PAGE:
What is “fraud?”
Fraud, as it relates to mail fraud, occurs when a defendant knowingly and recklessly deprives another person of something valuable by misrepresenting a key fact.
Basically, the defendant lied to get the other person to give up something of value. This misrepresentation must also be able to deceive a person with common sense.
That is, if the defendant stated something so ridiculous that an ordinary person with common sense would not believe it, the prosecution would not be able to prove the charge of mail fraud.
What are the penalties for mail Fraud?
Mail fraud is a federal offense, and as such, may include up to twenty years in federal prison, a fine, and victim restitution.
Further, if the incident involves a federal financial institution, the sentence may be increased up to thirty years.
What are the Related Offenses?
Like most other crimes, mail fraud has a whole host of related crimes, including:
- Using a fake name to commit mail fraud: If when committing mail fraud, you use a fake name and are caught, the prosecution can also charge you with this crime which is punishable with up to 5 years in federal prison, a fine, or both.
- Attempt to commit mail fraud: If your attempt at mail fraud is unsuccessful, but you've already gone through with much of the plan, you may be charged with an attempt to commit mail fraud. Attempt holds the same penalties as a successful case of mail fraud.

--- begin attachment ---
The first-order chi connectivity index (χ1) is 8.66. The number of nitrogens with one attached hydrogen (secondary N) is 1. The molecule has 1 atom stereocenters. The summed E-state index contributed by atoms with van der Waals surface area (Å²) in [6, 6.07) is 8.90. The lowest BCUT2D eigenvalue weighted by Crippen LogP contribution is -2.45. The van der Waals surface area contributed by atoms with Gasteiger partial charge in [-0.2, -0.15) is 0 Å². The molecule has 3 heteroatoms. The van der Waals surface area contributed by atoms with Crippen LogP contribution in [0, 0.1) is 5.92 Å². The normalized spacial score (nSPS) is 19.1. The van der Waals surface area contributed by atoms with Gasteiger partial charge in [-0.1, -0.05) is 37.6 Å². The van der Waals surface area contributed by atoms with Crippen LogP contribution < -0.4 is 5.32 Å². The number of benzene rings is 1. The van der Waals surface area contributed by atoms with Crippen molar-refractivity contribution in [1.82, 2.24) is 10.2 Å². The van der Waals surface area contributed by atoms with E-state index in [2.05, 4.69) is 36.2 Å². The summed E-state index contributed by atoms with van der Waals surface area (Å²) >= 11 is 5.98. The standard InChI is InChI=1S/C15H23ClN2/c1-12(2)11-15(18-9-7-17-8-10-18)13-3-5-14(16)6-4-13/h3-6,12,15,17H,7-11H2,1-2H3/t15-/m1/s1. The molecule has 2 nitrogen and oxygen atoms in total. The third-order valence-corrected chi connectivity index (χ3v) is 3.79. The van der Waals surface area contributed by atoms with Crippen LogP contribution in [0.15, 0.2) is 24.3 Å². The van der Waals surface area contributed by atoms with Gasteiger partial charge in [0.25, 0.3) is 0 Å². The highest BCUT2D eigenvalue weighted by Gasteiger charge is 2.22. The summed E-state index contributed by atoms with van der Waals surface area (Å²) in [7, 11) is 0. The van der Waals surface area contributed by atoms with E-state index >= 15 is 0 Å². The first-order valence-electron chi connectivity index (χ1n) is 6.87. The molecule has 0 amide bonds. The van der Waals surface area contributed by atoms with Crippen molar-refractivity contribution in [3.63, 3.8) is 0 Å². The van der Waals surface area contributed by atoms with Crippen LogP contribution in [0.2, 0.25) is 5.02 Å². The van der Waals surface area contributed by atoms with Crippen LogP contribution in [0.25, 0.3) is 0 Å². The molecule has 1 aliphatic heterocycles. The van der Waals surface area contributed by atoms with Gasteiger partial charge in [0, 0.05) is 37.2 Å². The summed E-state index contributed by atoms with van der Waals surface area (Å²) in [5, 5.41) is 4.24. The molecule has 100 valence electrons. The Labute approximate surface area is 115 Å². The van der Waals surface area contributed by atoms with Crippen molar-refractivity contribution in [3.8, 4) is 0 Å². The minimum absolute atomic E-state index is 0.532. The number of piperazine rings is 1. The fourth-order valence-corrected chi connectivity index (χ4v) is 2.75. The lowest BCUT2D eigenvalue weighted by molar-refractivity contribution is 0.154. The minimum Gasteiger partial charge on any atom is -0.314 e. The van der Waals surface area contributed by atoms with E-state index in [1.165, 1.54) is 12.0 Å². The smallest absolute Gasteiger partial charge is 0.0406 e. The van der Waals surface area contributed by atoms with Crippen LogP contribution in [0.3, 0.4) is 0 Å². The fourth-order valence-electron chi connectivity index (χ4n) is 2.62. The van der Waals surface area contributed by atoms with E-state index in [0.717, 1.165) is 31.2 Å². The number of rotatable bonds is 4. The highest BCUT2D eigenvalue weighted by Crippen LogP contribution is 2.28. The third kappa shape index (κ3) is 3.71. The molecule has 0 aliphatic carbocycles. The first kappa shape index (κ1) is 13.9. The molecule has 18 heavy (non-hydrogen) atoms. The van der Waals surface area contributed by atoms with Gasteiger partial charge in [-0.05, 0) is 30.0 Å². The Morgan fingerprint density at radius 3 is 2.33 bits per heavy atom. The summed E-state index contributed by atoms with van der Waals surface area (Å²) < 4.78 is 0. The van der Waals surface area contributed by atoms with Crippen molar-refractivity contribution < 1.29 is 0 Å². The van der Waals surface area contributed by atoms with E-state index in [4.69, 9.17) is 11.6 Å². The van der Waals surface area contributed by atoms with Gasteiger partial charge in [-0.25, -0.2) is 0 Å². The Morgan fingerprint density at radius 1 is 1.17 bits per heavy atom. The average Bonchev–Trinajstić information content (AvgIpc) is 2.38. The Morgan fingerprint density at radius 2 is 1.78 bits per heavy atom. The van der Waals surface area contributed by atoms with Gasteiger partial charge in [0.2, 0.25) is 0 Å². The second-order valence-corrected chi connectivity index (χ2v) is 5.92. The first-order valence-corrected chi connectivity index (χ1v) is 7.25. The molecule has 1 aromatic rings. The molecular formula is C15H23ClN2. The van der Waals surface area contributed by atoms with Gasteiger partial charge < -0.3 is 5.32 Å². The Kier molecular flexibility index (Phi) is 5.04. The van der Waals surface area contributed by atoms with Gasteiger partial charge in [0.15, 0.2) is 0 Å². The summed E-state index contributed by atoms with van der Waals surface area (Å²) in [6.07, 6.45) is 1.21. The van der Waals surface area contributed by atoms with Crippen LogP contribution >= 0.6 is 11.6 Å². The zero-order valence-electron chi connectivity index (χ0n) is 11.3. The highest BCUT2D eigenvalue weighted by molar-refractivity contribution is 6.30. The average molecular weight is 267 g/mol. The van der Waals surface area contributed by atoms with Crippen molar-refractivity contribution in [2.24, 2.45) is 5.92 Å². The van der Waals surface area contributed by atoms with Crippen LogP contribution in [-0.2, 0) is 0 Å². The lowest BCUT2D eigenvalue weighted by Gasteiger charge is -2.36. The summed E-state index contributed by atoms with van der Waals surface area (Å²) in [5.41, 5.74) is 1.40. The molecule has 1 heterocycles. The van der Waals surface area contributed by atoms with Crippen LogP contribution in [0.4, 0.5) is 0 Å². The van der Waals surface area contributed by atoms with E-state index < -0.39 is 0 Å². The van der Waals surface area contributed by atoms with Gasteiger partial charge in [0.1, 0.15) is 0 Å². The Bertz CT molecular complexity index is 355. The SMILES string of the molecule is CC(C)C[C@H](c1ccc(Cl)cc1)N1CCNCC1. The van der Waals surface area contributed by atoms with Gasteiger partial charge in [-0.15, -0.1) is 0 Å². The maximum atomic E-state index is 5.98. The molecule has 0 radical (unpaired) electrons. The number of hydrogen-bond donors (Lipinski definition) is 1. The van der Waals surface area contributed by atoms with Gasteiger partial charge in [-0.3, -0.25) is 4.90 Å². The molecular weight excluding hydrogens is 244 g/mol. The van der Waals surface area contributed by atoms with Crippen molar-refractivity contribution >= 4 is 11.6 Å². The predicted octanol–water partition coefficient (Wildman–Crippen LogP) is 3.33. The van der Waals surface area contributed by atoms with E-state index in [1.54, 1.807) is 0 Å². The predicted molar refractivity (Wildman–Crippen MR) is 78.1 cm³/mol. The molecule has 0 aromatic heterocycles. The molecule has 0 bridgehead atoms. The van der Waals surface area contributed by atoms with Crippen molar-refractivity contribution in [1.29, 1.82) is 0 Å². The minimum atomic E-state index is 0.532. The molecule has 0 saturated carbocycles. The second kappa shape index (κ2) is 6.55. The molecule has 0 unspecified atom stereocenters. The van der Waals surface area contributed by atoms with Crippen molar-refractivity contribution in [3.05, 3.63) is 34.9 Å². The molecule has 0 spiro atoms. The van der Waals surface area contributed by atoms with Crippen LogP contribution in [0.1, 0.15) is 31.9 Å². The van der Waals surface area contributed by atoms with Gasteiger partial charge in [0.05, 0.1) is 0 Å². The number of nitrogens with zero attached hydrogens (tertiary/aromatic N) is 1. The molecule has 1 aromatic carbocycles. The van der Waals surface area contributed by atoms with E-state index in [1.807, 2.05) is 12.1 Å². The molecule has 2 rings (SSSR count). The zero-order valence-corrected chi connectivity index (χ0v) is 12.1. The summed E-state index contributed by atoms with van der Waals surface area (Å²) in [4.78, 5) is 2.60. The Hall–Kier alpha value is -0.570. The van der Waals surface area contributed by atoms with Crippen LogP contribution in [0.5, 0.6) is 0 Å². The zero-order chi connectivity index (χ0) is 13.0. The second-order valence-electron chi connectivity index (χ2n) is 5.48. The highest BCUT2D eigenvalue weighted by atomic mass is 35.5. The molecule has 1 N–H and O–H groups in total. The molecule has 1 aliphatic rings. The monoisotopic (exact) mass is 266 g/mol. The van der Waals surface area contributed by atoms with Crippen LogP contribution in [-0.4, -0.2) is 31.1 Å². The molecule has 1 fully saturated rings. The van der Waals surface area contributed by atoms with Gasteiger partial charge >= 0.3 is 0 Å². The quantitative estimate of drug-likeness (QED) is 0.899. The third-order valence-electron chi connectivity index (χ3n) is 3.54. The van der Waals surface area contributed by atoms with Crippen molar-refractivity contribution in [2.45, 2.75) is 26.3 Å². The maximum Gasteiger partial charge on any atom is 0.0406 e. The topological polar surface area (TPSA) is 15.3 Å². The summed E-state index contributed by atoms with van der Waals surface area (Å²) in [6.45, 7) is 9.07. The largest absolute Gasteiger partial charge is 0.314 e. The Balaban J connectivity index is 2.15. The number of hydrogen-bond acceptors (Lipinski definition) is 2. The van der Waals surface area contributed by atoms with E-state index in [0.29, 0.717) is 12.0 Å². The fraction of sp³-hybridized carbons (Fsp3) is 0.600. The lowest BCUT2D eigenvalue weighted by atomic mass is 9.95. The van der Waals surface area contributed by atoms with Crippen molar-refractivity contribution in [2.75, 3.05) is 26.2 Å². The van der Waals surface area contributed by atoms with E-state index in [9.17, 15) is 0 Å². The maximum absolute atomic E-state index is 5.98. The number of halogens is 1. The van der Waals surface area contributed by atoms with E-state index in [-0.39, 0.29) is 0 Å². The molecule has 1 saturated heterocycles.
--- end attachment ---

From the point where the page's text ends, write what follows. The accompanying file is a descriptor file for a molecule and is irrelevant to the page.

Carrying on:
- Wire Fraud: To prove wire fraud, the prosecution must show a plan to commit fraud and a specific intent to commit fraud. Because this crime is so similar to mail fraud, it carries the same penalties.
- Mail theft: The defendant willfully or maliciously destroyed a mailbox or other receptacle intended for mail delivery on a mail route, or they willfully and maliciously destroyed, injured, or defaced mail inside a mailbox. In California, this crime carries a penalty of a year in jail and a $1,000 court fine. If charged as a federal offense, the penalties would be more significant.
Additionally, there are specific criminal fraud crimes that just apply to California, including:
- credit card fraud,
- Identity theft;
- Med-Cal fraud;
- Senior fraud;
- Unemployment insurance fraud;
- Welfare fraud;
- Workers' compensation fraud.
What are the Best Defenses to Mail Fraud?
Successful defense of 18 U.S.C. § 1341 federal mail fraud charges could depend on enforcing your constitutional rights, due process, and a fair and speedy trial.
We understand how to protect our client's crucial legal rights and might be able to obtain a suppression of evidence and dismissal of charges in a situation where federal officials violate those rights.